The United States celebrates this year the centennial of the 19th Amendment granting women the right to vote. It's only sheer coincidence that I get around to seeing Suffragette, which is about the British women's voting movement. Suffragette was sadly overlooked in 2015, which may equally sadly reflect society and film's struggle to find a place for female-centered stories. With strong performances and an engaging story, Suffragette tells an important and necessary story with respect and intelligence.
Suffragette tells the story of the increasingly militant actions by women campaigning for their right to vote through the eyes of laundry worker Maud Watts (Carey Mulligan). She's a regular Cockney working-class woman, wife of Sonny (Ben Whishaw) and mother to George (Adam Michael Dodd). She doesn't have any opinion on the suffrage movement, though her friend and fellow laundry worker Violet (Anna-Marie Duff) is firmly a suffragette.
Slowly and reluctantly, almost accidentally, Maud finds herself getting drawn further and deeper into the movement. She gets caught up in a violent protest, then is roped into giving testimony before Parliament when Violet's domestic violence injuries are too shocking to be seen. Sonny is not pleased by this, but he isn't doing much about it one way or another either. Maud finds herself following the lead of their unofficial leader, Edith Ellyn (Helena Bonham Carter), who agitates for more and greater acts of violence (though making it clear no lives are ever to be taken).
The women aid the fugitive suffragette Mrs. Emmeline Pankhurst (Meryl Streep), while Maud has a foil in Inspector Steed (Brendan Gleeson), who is determined to stop these women. The movement and her increasing devotion to it cost Maud dearly: her marriage, her son, her job, her freedom; the costs sometimes are brutal (being force-fed during a hunger strike), and sometimes tragic (Sonny gives up Michael for adoption with Maud having no say in the matter). Things ultimately lead to the Derby where they will make a protest before His Majesty King George V, and the fateful meeting between Emily Davison (Natalie Press) and the King's horse.
Suffragette ends with newsreel footage of Davison's funeral and text telling us of when women were fully granted voting rights in the United Kingdom...and of those nations that granted the same rights before and after British women.
The film was wise in having a fictional character be our entry into this world versus focusing on the real life figures such as Pankhurst or Davison (though both are worthy of biopics themselves). This is one of the elements that makes Suffragette work: we sympathize and empathize with Maud, the most reluctant and accidental of activists. She is a regular person, one who is devoted to her family but who also sees how awful the conditions she lives with and under are.
At times though, this focus on the working conditions of the era seem to make Suffragette less about the women's vote movement and The Jungle: Laundry Version. Of particular note is on how the film portrays the male overseer of the laundry: forever lecherous up to hitting if not downright raping the poor tween girls working there. It does show how Maud starts shifting from apolitical to militant but it also does make one wonder if Suffragette wants to shift away from one topic to another.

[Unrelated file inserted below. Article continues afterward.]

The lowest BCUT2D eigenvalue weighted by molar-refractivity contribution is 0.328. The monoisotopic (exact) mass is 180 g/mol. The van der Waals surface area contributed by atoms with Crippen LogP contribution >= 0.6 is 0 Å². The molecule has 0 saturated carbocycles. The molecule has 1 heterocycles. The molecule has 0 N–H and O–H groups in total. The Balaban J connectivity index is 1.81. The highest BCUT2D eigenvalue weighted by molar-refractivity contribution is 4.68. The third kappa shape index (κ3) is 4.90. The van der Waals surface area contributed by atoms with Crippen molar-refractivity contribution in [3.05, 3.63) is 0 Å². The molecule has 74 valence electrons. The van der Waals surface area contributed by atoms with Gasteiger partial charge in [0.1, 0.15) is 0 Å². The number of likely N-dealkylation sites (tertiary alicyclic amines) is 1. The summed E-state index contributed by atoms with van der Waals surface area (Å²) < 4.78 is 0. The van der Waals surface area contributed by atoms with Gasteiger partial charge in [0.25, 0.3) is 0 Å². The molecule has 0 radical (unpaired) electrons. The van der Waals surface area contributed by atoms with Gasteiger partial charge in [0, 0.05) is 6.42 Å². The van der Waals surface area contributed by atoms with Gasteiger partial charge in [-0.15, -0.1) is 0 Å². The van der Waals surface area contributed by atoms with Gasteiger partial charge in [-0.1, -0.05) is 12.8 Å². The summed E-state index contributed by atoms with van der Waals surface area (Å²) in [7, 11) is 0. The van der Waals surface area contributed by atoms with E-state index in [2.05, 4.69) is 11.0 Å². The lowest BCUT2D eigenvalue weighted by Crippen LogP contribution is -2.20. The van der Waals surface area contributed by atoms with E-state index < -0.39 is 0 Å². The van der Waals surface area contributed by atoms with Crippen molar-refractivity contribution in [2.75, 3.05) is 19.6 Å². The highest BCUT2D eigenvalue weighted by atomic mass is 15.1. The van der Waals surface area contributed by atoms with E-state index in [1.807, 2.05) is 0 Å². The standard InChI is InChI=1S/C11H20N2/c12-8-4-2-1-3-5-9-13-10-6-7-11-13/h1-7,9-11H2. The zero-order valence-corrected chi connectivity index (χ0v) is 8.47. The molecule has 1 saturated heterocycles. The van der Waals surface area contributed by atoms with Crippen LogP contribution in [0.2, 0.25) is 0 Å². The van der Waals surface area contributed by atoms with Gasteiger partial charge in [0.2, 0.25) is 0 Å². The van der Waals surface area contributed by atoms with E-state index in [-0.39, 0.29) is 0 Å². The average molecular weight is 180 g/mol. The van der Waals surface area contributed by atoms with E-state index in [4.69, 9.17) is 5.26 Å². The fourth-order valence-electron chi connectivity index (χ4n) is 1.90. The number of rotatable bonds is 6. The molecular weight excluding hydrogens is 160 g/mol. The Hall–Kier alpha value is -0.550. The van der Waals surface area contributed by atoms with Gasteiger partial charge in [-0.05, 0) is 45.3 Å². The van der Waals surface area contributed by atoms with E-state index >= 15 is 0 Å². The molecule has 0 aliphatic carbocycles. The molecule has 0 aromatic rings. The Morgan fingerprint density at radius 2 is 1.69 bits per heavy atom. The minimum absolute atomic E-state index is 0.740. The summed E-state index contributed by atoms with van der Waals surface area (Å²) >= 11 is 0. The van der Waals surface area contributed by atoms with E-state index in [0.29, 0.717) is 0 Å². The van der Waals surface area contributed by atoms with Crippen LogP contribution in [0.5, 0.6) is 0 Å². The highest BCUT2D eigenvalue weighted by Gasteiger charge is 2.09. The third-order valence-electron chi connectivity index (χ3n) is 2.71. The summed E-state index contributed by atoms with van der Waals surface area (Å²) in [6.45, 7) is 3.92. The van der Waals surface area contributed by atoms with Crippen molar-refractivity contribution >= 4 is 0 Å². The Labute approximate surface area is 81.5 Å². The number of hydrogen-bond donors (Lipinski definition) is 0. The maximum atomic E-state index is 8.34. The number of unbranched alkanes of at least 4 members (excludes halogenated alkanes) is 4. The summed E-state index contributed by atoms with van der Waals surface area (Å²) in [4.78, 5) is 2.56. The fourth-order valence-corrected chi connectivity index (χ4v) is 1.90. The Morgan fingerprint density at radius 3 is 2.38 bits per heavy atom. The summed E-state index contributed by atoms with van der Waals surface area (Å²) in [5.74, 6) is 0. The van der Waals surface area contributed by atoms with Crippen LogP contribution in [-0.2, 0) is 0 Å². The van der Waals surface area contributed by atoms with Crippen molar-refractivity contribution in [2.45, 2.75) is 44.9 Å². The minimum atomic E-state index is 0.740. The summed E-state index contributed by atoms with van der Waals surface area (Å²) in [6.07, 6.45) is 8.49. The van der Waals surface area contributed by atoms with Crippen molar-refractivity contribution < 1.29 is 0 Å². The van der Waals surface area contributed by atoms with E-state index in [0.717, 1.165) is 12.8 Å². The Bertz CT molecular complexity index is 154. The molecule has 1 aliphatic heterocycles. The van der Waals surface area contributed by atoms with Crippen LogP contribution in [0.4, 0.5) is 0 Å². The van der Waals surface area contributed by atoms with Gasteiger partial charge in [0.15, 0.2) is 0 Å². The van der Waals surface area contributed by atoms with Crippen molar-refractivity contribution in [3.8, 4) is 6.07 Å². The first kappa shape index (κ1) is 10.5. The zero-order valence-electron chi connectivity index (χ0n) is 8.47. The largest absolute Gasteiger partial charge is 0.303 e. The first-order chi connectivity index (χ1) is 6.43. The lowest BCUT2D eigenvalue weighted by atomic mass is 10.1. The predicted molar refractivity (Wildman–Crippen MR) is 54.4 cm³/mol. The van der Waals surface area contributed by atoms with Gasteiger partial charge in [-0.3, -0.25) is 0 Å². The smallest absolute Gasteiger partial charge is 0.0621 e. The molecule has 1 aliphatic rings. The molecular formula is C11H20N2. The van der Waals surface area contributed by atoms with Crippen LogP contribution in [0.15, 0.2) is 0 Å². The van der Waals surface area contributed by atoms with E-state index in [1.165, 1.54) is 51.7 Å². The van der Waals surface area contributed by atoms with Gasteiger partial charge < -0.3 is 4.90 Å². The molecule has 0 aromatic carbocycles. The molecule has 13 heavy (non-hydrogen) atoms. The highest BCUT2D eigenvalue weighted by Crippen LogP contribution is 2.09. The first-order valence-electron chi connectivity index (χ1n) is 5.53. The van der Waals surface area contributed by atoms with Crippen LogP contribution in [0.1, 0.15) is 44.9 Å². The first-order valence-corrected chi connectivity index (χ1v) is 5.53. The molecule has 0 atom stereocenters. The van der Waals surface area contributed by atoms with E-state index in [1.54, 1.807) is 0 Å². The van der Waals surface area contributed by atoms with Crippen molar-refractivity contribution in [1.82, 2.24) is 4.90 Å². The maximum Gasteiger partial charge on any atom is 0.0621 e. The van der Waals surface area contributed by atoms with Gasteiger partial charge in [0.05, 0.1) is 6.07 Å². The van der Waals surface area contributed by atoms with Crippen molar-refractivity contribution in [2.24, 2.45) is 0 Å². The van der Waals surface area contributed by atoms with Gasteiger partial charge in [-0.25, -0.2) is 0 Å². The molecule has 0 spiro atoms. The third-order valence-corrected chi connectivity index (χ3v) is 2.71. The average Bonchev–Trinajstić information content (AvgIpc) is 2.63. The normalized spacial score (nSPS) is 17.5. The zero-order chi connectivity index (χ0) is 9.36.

The film also struggles with some of the male characters, particularly with Steed and Sonny. With the former, he shifted from hostile to somewhat (though probably insincerely) sympathetic to hostile to more (and probably genuinely) sympathetic. Somehow, I think it might have done better if Suffragette had stayed with making him appear sympathetic then show that shift thanks to the women's courage.
With regards to the latter, it seems director Sarah Gavron and screenwriter Abi Morgan were never sure if he was meant to be villain or not. Whishaw did not play him as a monster but he also did not play him as loving to Maud. I never fully sense he was a real person, though Whishaw gave it a good go.
Finally, I thought the sepia tones at times went overboard in setting a feel for the past.
However, all these are minor quibbles given how good overall Suffragette is. At the heart of the film's strength is Mulligan's performance. It's one of quiet grace and elegance, that of a woman who just wants a chance to live and have her own place in the sun. The scene where she speaks in the Parliament hearing is probably set up to be the Oscar-clip, but it still moves the viewer in her simplicity. Mulligan never misses the balance between Maud as activist and Maud as mother, her pain when she sees George having to leave and her fury at Sonny exceptionally moving.
Bonham Carter's Edith too excels as we see the physical toll the movement causes her. I would argue that Streep is essentially a cameo as she has one scene that might have been cut altogether, but she does a strong job in that cameo as Mrs. Pankhurst.
On the whole, Suffragette is a well-acted, well-told story that should be seen. With an excellent central performance by Carey Mulligan and a story that is both involving and moves quickly, Suffragette is a worthy and respectful cinematic treatment of an important social movement that is still impacting the world.